Why do I want to write about Syria?
Well, I’ve been trying – on and off, for years - but something has always got in the way. Work, family…and a kind of sadness.
I was very young, just twenty-three when I first went to Syria, to take part in an excavation in the north of the country at a village on the banks of the Euphrates and it left an impression on me that I’ve found hard to shake.
At that age you don’t forget those experiences, those moments of bliss, when everything is just right; a boat trip to the island of Arwad where there are remains from Phoenician times, sitting in the cool of the evening under a vast panoply of stars after a hot day in the field, strolling through Zenobia’s city in the heart of the Syrian desert.
I went to Syria four times to excavate and once to do my own research on ancient figurines in the museum in Aleppo. And despite not being in Syria for over twenty years, it is never far from my mind.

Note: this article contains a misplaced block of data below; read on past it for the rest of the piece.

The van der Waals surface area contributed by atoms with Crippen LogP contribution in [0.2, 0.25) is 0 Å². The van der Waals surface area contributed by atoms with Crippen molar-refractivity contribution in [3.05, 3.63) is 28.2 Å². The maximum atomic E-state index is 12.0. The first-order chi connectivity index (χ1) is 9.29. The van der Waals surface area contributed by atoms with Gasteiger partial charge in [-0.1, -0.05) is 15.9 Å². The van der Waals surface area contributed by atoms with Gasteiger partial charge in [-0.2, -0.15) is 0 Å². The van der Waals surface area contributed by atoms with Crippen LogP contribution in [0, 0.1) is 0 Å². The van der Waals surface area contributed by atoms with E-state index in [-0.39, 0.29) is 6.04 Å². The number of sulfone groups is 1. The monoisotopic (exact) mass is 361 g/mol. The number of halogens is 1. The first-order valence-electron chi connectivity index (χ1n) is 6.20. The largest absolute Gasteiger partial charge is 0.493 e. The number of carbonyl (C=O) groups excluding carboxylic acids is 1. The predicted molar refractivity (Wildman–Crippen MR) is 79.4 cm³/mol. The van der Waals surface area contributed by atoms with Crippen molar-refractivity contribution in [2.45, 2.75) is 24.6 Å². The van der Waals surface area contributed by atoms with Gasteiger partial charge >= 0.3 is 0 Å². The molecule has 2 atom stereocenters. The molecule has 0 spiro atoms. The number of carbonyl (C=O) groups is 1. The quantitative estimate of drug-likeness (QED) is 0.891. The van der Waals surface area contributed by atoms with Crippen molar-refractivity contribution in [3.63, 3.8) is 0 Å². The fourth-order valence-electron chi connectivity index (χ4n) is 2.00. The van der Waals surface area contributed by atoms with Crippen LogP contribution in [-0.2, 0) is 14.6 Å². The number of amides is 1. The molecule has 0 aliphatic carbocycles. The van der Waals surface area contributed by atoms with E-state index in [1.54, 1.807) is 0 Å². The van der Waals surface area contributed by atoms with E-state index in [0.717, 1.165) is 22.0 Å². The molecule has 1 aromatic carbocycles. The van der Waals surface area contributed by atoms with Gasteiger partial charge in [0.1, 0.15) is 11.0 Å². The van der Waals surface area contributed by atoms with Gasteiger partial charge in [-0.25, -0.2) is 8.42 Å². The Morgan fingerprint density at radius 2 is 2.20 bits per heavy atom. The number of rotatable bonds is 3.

But life moves on and I left archaeology, started and finished other careers, and then the war in Syria began and doubts crept in.
I’d been trying to write about Syria for years. As my father was slowly forgetting, I was deliberately remembering. As my father’s world fragmented into a confusion of jumbled words and experiences, I was looking to fuse the slivers and scraps of memories into something meaningful.
But how can I write about those blissful experiences now? When it’s all so changed?
The problem is, I know the idea of writing about Syria won’t leave me until it’s done...
Read an extract from this upcoming memoir, Halima and the Embroidery.